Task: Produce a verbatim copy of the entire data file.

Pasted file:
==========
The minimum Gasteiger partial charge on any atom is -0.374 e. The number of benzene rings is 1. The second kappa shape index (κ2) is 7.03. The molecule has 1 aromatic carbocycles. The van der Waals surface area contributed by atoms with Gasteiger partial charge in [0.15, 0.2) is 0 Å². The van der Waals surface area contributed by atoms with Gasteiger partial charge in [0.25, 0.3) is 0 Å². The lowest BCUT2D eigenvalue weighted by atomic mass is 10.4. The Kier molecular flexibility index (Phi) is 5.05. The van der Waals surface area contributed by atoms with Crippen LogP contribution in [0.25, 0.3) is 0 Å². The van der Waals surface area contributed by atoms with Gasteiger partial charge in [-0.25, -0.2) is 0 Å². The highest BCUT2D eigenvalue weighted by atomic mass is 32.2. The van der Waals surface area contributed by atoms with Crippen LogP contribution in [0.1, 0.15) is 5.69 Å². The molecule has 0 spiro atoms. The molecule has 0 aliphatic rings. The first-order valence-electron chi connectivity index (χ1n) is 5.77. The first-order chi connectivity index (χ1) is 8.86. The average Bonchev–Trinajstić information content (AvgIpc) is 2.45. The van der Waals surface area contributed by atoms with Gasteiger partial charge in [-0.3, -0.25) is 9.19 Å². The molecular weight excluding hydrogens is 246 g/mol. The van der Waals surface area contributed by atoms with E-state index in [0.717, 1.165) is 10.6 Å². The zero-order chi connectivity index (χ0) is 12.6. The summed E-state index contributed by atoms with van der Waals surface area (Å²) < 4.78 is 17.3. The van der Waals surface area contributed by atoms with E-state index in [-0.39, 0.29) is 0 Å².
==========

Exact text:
The minimum Gasteiger partial charge on any atom is -0.374 e. The number of benzene rings is 1. The second kappa shape index (κ2) is 7.03. The molecule has 1 aromatic carbocycles. The van der Waals surface area contributed by atoms with Gasteiger partial charge in [0.15, 0.2) is 0 Å². The van der Waals surface area contributed by atoms with Gasteiger partial charge in [0.25, 0.3) is 0 Å². The lowest BCUT2D eigenvalue weighted by atomic mass is 10.4. The Kier molecular flexibility index (Phi) is 5.05. The van der Waals surface area contributed by atoms with Crippen LogP contribution in [0.25, 0.3) is 0 Å². The van der Waals surface area contributed by atoms with Gasteiger partial charge in [-0.25, -0.2) is 0 Å². The highest BCUT2D eigenvalue weighted by atomic mass is 32.2. The van der Waals surface area contributed by atoms with Crippen LogP contribution in [0.1, 0.15) is 5.69 Å². The molecule has 0 spiro atoms. The molecule has 0 aliphatic rings. The first-order valence-electron chi connectivity index (χ1n) is 5.77. The first-order chi connectivity index (χ1) is 8.86. The average Bonchev–Trinajstić information content (AvgIpc) is 2.45. The van der Waals surface area contributed by atoms with Gasteiger partial charge in [-0.3, -0.25) is 9.19 Å². The molecular weight excluding hydrogens is 246 g/mol. The van der Waals surface area contributed by atoms with E-state index in [0.717, 1.165) is 10.6 Å². The zero-order chi connectivity index (χ0) is 12.6. The summed E-state index contributed by atoms with van der Waals surface area (Å²) < 4.78 is 17.3. The van der Waals surface area contributed by atoms with E-state index in [-0.39, 0.29) is 0 Å².